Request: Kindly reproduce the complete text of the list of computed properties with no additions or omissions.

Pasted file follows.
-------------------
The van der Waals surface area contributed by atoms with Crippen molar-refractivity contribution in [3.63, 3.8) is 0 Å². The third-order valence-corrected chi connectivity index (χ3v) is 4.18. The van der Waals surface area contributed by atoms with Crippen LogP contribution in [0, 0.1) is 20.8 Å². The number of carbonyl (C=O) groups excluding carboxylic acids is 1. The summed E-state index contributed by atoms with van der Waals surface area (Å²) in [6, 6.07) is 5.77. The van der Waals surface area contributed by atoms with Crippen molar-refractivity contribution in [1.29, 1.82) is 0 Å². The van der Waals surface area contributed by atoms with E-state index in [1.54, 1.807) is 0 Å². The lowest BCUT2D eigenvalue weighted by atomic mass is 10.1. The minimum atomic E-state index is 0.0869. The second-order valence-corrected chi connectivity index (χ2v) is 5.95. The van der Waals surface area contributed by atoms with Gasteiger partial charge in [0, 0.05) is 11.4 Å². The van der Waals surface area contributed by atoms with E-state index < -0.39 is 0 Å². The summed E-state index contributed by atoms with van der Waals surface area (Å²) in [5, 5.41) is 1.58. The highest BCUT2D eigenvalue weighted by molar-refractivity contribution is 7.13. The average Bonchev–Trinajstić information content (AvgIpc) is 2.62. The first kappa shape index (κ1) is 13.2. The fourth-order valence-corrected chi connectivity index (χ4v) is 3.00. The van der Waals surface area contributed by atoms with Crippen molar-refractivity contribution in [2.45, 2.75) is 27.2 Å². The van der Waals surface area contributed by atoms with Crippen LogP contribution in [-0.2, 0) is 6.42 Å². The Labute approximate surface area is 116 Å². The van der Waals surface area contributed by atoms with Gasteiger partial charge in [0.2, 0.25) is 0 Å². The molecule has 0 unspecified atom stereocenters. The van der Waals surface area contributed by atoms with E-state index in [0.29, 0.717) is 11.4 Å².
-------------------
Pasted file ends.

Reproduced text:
The van der Waals surface area contributed by atoms with Crippen molar-refractivity contribution in [3.63, 3.8) is 0 Å². The third-order valence-corrected chi connectivity index (χ3v) is 4.18. The van der Waals surface area contributed by atoms with Crippen LogP contribution in [0, 0.1) is 20.8 Å². The number of carbonyl (C=O) groups excluding carboxylic acids is 1. The summed E-state index contributed by atoms with van der Waals surface area (Å²) in [6, 6.07) is 5.77. The van der Waals surface area contributed by atoms with Crippen molar-refractivity contribution in [1.29, 1.82) is 0 Å². The van der Waals surface area contributed by atoms with E-state index in [1.54, 1.807) is 0 Å². The lowest BCUT2D eigenvalue weighted by atomic mass is 10.1. The minimum atomic E-state index is 0.0869. The second-order valence-corrected chi connectivity index (χ2v) is 5.95. The van der Waals surface area contributed by atoms with Gasteiger partial charge in [0, 0.05) is 11.4 Å². The van der Waals surface area contributed by atoms with E-state index < -0.39 is 0 Å². The summed E-state index contributed by atoms with van der Waals surface area (Å²) in [5, 5.41) is 1.58. The highest BCUT2D eigenvalue weighted by molar-refractivity contribution is 7.13. The average Bonchev–Trinajstić information content (AvgIpc) is 2.62. The first kappa shape index (κ1) is 13.2. The fourth-order valence-corrected chi connectivity index (χ4v) is 3.00. The van der Waals surface area contributed by atoms with Crippen molar-refractivity contribution in [2.45, 2.75) is 27.2 Å². The van der Waals surface area contributed by atoms with Crippen LogP contribution in [-0.2, 0) is 6.42 Å². The Labute approximate surface area is 116 Å². The van der Waals surface area contributed by atoms with Gasteiger partial charge in [0.2, 0.25) is 0 Å². The molecule has 0 unspecified atom stereocenters. The van der Waals surface area contributed by atoms with E-state index in [0.29, 0.717) is 11.4 Å².